In Study II, the mean angle between the bony MTP and the cartilage (probe axis) MTP on intraoperative lateral knee radiography was smaller than that on preoperative sagittal MRI. In addition, the correlation between these two angles was significant but weaker than expected. The hook probe inserted into the tight joint space may be pressed into the cartilage remnants and placed close to the bony MTP, which might have made the angle on intraoperative lateral knee radiograph smaller than the angle on the preoperative sagittal MRI and made the correlation between these two angles weak.
We prospectively investigated the accuracy of the direct referencing method in Study II. The postoperative implant PTS significantly decreased by 0.5° on average compared with the preoperative bony PTS. This decline could be attributable to the difference between the bony MTP and the cartilage MTP demonstrated in Studies I and II. The RMS error between the planned and achieved PTS has been reported to be 1.6° to 1.9° with robotic assistance [34, 35]. Bush AN et al. reported that the RMS error for PTS relative to the surgeon’s goals was 1.5° when an experienced surgeon manually performed medial UKA . In this study, the RMS error of the PTS was 1.6° with the direct referencing method. Furthermore, a strong correlation between the preoperative bony PTS and the implant PTS was found. The accuracy of this method is considered to be equal to that of robotic-assisted surgery or surgery by an experienced high-volume surgeon.
The present study had certain limitations. First, the study population included only Japanese patients. Furthermore, the indication for medial UKA for the patients enrolled in the present study was determined by one surgeon (M.A.). Caution may be needed when the clinical application of our findings is considered in other nations and is adopted by other surgeons. Second, caution should be exercised regarding the flexibility of the arthroscopic probe. If the probe is thin and flexible, the axis of the probe can indicate a larger PTS than the preoperative bony PTS due to the bend of the probe. Third, it is rare, but there was one knee with Grade 4 OA that had posterior “high” osteophytes on the medial second quarter of the MTP. When the posterior “high” osteophyte is noted on the preoperative lateral knee radiograph, preoperative MRI or CT scan is recommended to confirm no “high” osteophyte on the medial second quarter of the MTP.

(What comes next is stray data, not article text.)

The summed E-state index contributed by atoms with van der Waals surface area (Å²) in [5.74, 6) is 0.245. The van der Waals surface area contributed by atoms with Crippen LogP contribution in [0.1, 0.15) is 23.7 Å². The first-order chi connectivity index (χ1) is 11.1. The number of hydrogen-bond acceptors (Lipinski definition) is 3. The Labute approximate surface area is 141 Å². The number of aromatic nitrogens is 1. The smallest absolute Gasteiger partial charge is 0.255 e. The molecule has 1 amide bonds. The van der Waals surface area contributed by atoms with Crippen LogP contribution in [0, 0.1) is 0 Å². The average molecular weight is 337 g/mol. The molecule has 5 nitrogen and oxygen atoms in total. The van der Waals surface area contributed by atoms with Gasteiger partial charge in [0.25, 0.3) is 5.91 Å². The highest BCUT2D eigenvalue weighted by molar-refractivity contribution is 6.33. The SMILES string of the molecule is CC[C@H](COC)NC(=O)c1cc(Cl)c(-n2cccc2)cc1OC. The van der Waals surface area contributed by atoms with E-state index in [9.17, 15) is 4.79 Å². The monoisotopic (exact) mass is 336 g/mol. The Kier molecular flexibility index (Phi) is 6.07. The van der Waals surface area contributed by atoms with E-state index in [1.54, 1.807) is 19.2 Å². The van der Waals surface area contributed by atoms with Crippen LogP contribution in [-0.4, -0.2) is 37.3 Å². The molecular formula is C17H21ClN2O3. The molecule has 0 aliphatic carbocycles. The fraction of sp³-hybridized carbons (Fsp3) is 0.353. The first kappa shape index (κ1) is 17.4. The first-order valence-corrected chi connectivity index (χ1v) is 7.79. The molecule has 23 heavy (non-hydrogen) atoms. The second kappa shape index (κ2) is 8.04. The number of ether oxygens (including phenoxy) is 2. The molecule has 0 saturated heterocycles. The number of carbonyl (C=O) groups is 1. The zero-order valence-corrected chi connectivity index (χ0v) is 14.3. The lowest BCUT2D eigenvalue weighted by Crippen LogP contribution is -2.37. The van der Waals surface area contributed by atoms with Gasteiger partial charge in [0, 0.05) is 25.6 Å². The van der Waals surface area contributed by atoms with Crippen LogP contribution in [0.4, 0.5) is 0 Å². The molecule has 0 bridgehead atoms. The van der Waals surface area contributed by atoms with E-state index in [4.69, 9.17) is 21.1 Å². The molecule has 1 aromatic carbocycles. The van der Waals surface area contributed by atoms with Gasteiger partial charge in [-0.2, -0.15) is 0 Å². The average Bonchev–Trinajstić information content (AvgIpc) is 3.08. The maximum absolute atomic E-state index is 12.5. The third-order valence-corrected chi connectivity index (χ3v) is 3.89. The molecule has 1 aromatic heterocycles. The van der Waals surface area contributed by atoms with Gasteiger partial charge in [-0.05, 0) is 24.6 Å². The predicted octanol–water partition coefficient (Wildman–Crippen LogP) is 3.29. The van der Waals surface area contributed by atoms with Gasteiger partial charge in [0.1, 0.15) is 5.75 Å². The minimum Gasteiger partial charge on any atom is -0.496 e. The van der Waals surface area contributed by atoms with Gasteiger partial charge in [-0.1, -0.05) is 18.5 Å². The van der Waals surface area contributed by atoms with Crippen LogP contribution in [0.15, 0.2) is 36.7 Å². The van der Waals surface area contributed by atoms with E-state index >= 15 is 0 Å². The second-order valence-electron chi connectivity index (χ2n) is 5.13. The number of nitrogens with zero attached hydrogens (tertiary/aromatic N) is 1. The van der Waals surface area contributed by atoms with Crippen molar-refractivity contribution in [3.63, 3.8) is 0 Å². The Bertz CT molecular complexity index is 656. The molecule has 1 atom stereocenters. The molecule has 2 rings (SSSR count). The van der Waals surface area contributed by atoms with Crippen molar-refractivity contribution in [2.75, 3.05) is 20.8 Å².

Cartilage remnants, osteophyte formation and subchondral bone depression do not affect the direct referencing method of the MTP, and the direct referencing method is available in almost all knees for which medial UKA is indicated. When a posterior “high” osteophyte on a preoperative lateral knee radiograph is noted, preoperative MRI or CT scan is recommended. The accuracy of this method seems to be equal to that of robotic-assisted surgery or surgery performed by experienced high-volume surgeons, although the probe on the MTP would indicate the PTS slightly smaller than the native bony PTS.
Availability of data and materials
The datasets used or analyzed in the current study are available from the corresponding author on reasonable request.
Unicompartmental knee arthroplasty
Posterior tibial slope
Medial tibial plateau
Magnetic resonance imaging
Anterior cruciate ligament
Root mean square
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Approval of the institutional review board in our institute was obtained for this study (reference number 02-007).
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Akagi, M., Aya, H., Mori, S. et al. A direct referencing method of the tibial plateau for the posterior tibial slope in medial unicompartmental knee arthroplasty. J Orthop Surg Res 17, 329 (2022). https://doi.org/10.1186/s13018-022-03179-1
- A direct referencing method
- Medial tibial plateau
- Posterior tibial slope
- Medial unicompartmental knee arthroplasty